By Daniel L. Byman
The attack on the Pulse nightclub in Orlando that killed more than 50 people is not only the deadliest terrorist attack in the United States since 9/11, it is more deadly than all the other jihadist attacks on U.S. soil since then combined. But even though shooter Omar Mateen apparently pledged allegiance to ISIS in a last-minute 911 call, the assault is far from a classic ISIS strike, and we should be wary of conflating two very different kinds of events.
Initial reports indicate that Mateen is a lone wolf, inspired by a terrorist group’s ideology but not under its operational control. Recognizing the difference between “ISIS inspired” and “ISIS directed” attacks is vital. ISIS-inspired attacks are more likely to be amateurish, and indeed the jihadist record of attacks in the United States since 9/11 but prior to Orlando is thankfully poor. The horrific nightclub attack shows what a loner with the right weaponry can do, but when ISIS directs an attack, as it did in Paris in 2015, the results are likely to be even bloodier.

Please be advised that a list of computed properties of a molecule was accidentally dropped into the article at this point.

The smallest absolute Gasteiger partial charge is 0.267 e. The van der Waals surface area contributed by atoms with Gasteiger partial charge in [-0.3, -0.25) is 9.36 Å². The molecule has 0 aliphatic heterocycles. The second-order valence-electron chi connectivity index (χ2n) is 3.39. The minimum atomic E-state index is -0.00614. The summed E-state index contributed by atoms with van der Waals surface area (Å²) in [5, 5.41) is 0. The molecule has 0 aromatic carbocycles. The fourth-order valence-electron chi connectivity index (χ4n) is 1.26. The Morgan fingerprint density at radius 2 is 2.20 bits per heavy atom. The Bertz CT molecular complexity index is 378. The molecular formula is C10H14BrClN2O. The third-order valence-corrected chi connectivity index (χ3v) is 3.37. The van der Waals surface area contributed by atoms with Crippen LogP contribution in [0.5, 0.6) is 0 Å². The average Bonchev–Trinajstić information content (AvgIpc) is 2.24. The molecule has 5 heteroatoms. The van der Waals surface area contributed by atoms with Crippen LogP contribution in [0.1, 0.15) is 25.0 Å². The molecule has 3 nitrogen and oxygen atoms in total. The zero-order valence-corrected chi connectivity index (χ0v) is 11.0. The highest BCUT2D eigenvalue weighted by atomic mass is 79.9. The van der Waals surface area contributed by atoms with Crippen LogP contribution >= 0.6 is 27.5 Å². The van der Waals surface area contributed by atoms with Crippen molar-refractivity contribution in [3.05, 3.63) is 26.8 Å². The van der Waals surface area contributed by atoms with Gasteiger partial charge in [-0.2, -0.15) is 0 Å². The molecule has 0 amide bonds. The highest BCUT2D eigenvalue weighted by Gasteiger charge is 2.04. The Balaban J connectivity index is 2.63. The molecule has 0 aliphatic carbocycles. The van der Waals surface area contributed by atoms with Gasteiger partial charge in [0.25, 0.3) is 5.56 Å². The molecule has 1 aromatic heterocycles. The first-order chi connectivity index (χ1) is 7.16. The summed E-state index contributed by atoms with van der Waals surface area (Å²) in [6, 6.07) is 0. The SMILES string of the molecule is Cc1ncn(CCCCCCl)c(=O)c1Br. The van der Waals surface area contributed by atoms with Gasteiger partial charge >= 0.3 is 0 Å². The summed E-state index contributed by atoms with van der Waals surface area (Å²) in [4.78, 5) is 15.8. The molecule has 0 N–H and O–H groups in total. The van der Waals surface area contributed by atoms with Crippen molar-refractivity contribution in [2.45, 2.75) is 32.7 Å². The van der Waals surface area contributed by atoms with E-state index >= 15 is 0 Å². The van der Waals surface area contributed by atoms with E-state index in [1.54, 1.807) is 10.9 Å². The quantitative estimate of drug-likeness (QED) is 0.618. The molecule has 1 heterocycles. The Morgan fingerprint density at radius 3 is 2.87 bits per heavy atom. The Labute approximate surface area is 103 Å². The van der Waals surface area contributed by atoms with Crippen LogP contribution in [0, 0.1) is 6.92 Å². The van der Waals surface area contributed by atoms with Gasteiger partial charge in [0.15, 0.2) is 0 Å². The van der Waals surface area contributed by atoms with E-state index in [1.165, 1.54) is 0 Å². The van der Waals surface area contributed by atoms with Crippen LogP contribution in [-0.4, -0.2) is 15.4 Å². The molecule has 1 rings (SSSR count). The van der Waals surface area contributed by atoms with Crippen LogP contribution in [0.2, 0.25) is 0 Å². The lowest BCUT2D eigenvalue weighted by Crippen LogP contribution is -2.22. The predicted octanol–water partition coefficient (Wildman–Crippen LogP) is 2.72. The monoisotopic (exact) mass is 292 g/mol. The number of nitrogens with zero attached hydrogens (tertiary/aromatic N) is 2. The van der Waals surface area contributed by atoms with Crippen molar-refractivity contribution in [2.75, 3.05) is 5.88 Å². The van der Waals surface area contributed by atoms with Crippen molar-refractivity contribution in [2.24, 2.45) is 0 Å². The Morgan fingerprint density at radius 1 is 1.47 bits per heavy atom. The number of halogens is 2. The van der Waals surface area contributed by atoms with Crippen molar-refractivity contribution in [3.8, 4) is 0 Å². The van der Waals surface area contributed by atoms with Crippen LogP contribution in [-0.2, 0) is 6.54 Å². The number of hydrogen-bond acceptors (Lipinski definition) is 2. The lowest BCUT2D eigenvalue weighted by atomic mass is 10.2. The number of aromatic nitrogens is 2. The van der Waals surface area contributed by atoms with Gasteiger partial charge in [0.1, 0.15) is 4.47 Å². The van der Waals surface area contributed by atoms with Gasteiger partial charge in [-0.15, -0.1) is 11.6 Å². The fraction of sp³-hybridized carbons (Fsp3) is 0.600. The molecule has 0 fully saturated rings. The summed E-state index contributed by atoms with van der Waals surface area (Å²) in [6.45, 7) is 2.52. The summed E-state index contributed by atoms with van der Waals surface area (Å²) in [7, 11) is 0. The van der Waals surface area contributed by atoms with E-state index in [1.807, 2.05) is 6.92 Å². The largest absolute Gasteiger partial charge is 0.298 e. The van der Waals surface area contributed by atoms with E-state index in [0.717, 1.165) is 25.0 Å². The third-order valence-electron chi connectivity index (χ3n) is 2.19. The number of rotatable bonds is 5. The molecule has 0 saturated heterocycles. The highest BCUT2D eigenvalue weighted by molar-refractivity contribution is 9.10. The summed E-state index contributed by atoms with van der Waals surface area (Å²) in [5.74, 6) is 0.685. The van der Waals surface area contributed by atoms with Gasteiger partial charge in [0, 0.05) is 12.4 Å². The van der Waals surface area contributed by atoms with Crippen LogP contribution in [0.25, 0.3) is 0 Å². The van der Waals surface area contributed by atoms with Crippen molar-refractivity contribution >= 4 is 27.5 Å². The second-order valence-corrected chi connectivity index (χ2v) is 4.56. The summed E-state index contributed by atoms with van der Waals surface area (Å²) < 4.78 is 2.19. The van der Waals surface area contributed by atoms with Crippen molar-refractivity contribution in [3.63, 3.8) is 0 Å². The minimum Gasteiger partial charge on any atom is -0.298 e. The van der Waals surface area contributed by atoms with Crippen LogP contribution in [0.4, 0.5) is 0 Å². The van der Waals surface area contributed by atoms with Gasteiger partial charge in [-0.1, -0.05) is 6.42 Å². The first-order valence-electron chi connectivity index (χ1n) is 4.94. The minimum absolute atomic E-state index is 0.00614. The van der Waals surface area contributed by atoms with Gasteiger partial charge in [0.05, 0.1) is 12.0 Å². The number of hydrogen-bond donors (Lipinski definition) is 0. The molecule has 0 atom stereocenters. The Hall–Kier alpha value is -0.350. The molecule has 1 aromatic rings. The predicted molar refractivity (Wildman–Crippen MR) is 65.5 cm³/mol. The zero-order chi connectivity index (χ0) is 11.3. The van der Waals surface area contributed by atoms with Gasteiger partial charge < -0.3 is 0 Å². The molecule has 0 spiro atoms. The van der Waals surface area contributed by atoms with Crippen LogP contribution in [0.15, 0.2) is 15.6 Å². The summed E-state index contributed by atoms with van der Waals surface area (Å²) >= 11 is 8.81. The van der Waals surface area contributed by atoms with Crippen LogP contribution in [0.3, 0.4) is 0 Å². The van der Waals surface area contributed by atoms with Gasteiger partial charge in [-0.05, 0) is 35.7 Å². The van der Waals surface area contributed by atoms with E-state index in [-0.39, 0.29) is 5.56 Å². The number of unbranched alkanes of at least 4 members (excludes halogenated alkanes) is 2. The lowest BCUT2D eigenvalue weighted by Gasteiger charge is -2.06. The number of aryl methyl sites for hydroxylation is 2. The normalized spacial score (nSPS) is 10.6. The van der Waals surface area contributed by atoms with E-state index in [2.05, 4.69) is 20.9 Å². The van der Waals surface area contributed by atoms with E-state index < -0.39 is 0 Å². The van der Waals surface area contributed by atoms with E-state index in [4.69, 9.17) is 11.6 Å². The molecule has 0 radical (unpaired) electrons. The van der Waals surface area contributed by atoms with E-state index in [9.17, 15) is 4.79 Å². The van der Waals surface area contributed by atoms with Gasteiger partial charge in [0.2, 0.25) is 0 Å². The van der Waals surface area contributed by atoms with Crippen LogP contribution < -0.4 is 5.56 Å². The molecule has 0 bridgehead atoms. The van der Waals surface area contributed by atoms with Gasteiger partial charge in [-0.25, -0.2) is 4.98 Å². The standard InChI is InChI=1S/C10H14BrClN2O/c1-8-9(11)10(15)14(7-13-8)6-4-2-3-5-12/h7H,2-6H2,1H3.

In Orlando, as in the December San Bernardino shootings, the attack seemed to mix personal motives with an ISIS brand. Because lone wolves operate on their own, their personal agendas often mix with those of the terrorist group they claim to serve. In San Bernardino, the killers struck at a holiday party in the county health department where one of them worked, not exactly the center of the crusader effort to dominate the Middle East. Initial reports suggest Mateen was homophobic: his father claimed that Mateen became upset when he saw two men kissing. Although ISIS hates gays and its Twitter supporters are already celebrating their deaths, it pretty much hates everyone—Christians, Jews, Westerners in general, Shiite and other Muslim minorities, and Sunni Muslims who don’t agree with it. Homosexuals are not particularly high on this list, and indeed ISIS propaganda in the West has not focused on them heavily.
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